The students from Analy High School’s automotive and electromechanical technologies class trooped from one room into another in Switch Vehicles’ Sebastopol workshop, where a control box for an electrical car was being assembled.
“When you guys see this in here, we are going to build it in class,” their teacher, Sean Fleming, called out. “It’s going to look great on a college application.”
Analy High is one of five Sonoma County schools where students will build electric cars from the chassis up as part of a public-private partnership that hopes to create a flow of sought-after employees and, eventually, to strengthen the local market for alternatively powered vehicles.
Switch Vehicles, an electric vehicle manufacturer that has started the program in 15 high schools and colleges nationally, will train teachers in a curriculum it designed and provide vehicle kits to the schools.
The program brings together Switch with the county’s independent power agency, its office of education and a private local foundation. It is more than a course in assembling parts, said Peter Oliver, co-founder of the company.
“They go a lot more in-depth into the mechanics and components of an electric vehicle. Students write reports, they do homework, they learn Ohm’s Law (a precept governing electricity),” Oliver said.
“A lot of people these days are looking for soft skills, not just how to do something but how to talk about it, how to communicate and think about it. So we tried to do that” in the curriculum, he said.
At Healdsburg Junior High, the only middle school taking part, science teacher Patricia Murphy will be teaching the school’s inaugural robotics class using the car project.
“This is a real-world, hands-on experience for them,” she said. “I can tell them about future careers and possibilities in the tech and robotics world — but when we can build a real car and they can master different parts of the building, that’s something they can translate to their world and their life.”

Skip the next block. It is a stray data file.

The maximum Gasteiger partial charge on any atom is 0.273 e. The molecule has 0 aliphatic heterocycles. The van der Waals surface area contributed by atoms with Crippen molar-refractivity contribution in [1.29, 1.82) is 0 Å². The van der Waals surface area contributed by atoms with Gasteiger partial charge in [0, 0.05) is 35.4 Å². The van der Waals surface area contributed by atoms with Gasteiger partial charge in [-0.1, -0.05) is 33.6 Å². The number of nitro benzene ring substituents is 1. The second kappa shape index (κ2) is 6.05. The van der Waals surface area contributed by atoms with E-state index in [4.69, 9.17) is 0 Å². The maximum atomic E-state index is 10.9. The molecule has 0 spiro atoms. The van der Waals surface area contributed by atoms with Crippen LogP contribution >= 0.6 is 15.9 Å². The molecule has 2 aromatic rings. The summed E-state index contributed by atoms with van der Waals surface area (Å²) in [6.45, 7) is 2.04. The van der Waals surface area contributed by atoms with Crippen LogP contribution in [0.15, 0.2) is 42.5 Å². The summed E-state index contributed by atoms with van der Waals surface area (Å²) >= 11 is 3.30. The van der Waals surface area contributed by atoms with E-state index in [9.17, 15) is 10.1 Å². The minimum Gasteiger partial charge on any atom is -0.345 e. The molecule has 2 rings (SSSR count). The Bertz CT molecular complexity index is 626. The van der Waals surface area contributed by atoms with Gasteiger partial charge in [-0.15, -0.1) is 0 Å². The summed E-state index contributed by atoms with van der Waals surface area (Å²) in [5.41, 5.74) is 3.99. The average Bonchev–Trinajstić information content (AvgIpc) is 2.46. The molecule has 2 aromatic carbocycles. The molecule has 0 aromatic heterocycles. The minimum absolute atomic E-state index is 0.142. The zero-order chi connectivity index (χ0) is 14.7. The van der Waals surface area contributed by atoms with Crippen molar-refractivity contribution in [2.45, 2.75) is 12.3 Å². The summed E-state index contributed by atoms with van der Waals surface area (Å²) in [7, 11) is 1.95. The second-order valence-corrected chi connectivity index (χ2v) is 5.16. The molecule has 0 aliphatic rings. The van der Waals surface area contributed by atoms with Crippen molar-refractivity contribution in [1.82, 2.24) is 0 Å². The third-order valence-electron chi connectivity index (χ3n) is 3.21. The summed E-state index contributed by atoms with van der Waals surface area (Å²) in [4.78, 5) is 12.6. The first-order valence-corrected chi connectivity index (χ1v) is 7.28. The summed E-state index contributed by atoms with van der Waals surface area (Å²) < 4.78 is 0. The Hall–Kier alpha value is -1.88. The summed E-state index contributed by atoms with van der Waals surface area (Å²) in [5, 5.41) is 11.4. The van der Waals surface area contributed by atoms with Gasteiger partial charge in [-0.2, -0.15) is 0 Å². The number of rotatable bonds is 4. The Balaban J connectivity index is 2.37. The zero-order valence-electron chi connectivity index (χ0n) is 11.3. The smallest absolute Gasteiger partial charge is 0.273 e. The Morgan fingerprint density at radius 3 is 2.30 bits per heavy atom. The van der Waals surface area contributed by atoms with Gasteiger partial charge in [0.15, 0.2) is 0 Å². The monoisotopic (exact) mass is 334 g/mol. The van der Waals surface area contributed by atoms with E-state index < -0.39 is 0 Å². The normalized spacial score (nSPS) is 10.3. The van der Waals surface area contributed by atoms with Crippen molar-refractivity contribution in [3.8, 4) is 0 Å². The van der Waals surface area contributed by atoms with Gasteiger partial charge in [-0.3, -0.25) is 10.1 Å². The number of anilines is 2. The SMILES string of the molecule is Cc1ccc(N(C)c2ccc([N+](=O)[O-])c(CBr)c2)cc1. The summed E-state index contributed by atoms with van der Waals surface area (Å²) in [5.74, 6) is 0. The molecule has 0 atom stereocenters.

The other participating schools are Petaluma, Archbishop Hanna and Santa Rosa high schools.
“With the way automotive technology is going right now, we’re going to a larger and larger market share of electric vehicles,” said Mitch Utsey, head of the auto mechanics program at Santa Rosa High. “Having a test mule so we can teach students the basics of handling high voltage electric vehicles is a really good thing.”
From the ground up means literally that, he said. His 25 students will build the wiring harness and the control box that houses the harness; they’ll install all the wiring components, connect the different components and build the battery pack from individual cells.
At Switch Vehicles on Wednesday, the students seemed mostly rapt.
“What happens if you misplace a wire?” one asked Oliver, who answered, “It doesn’t work. You have to pay attention to what you’re doing.”
“Is it street legal?” another student asked. “I just drove to Healdsburg and back,” Oliver said as he stood by a steel chassis that resembled a large three-wheeled dory with a roll bar.
Each vehicle kit costs about $32,000, said Kathy Goodacre, executive director of the Sonoma County-based CTE Foundation, which worked with the county office of education to design the bidding process through which the schools were selected.
The foundation, which focuses on trying to align education with the needs of the economy and workforce, is also managing the $150,000 donation from Sonoma Clean Power that got the project, under discussion for about a year, off the ground.
Foundation officials knew upon meeting with Switch that their goals were in sync, Goodacre said.
“We said, ‘Wow,’” she said. “We recognized that this really fits with what we’re trying to bring into the schools. The hands-on aspect. There’s a connection to industry. And we want to ensure that not only are students exposed to the industry but to potential careers.”
The donation to the project is Sonoma Clean Power’s first foray into the classroom, said the agency’s program manager, Amy Rider.
“We see it as a tremendous opportunity to train up students on the technology of the future, to also support the widespread adoption of electric vehicles in Sonoma County, and from that we get the benefit of reduced emissions.
She said the schools’ efforts to tie the project into core academic subjects will strengthen education in STEM subjects — science, technology, engineering and math.
The program, rooted in a tangible product, also will benefit future students, said Stephen Jackson, director of career technical education support services at the Sonoma County Office of Education, which will provide professional development courses as part of it.
“The students learn how to build it, they can take it apart, they can redo it — and they don’t have to re-buy it every year,” he said.